1. Brand yourself- have your own font for everything you have from your resume, to your cover letter. Create a style that is yours that says hey, “I’m sophisticated but outgoing,” or “I’m conservative but thoughtful,” or “I’m kinda crazy and I love to write.” Whatever it is let it be you and let it be known. It used to be cool 15 years ago to all have 12 point times new roman font but today that stands for: I’m generic and like everyone else.
  2. Act the part-if you want to be known as an intelligent, outgoing, do-gooder, be that girl…or boy every god darn day. If you are only that person on interview day there is no way the job will stay if you land it but if you are who you want to be everyday your actions become habits and you become your dream person
  3. People want your creativity to further the development of their organization. Share your ideas, branch out and always speak your mind even if you’re at the bottom of the totem pole your ideas could blossom into something like the iPhone is today.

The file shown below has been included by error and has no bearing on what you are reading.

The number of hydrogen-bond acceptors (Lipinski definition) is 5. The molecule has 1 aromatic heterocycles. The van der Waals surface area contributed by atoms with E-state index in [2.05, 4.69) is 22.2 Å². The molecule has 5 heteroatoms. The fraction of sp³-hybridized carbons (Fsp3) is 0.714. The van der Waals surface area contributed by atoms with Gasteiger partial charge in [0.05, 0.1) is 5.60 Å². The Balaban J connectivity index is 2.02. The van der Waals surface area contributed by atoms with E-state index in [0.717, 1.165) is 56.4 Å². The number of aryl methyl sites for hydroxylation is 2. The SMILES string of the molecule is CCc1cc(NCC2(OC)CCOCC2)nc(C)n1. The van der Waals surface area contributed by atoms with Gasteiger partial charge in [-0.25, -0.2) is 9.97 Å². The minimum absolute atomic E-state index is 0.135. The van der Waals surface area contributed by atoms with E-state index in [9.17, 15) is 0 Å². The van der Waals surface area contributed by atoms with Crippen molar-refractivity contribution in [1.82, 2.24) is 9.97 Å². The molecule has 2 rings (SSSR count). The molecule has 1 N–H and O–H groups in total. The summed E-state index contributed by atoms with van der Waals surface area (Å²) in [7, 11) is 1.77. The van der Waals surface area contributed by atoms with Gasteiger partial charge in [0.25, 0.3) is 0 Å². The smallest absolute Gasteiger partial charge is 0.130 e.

4. Do the things youve been telling yourself you’d do-go to the german club meeting on Wednesday night to brush up on your skills, volunteer at the local animal house, or join a club you’ve long had a hidden passion for. Your voice matters and often times while your degree has academia written all over you your hobbies have intelligence and voice and reason written all over you!
  5. Tell your story-we all have a story and it is important but it’s also just a story. No longer use your story as an excuse for why you can’t obtain your dreams but rather a reason for fuel. Almost every interview starts with, “tell us a little about yourself,” and DO NOT answer: I don’t know where to start…because that means you haven’t thought about it and we all know you have because you’ve lived your story. Your story needs to be specific to the job, sharing times you knew you wanted to go into social work and help people, or wanted to build bridges in Chicago or whatever your calling is you have a story that lead you to where you are today.. SO TELL IT!

College Avenue reporter Josephine Bush can be reached at Look for the Interviewing Guide issue of College Avenue on racks Mar. 12!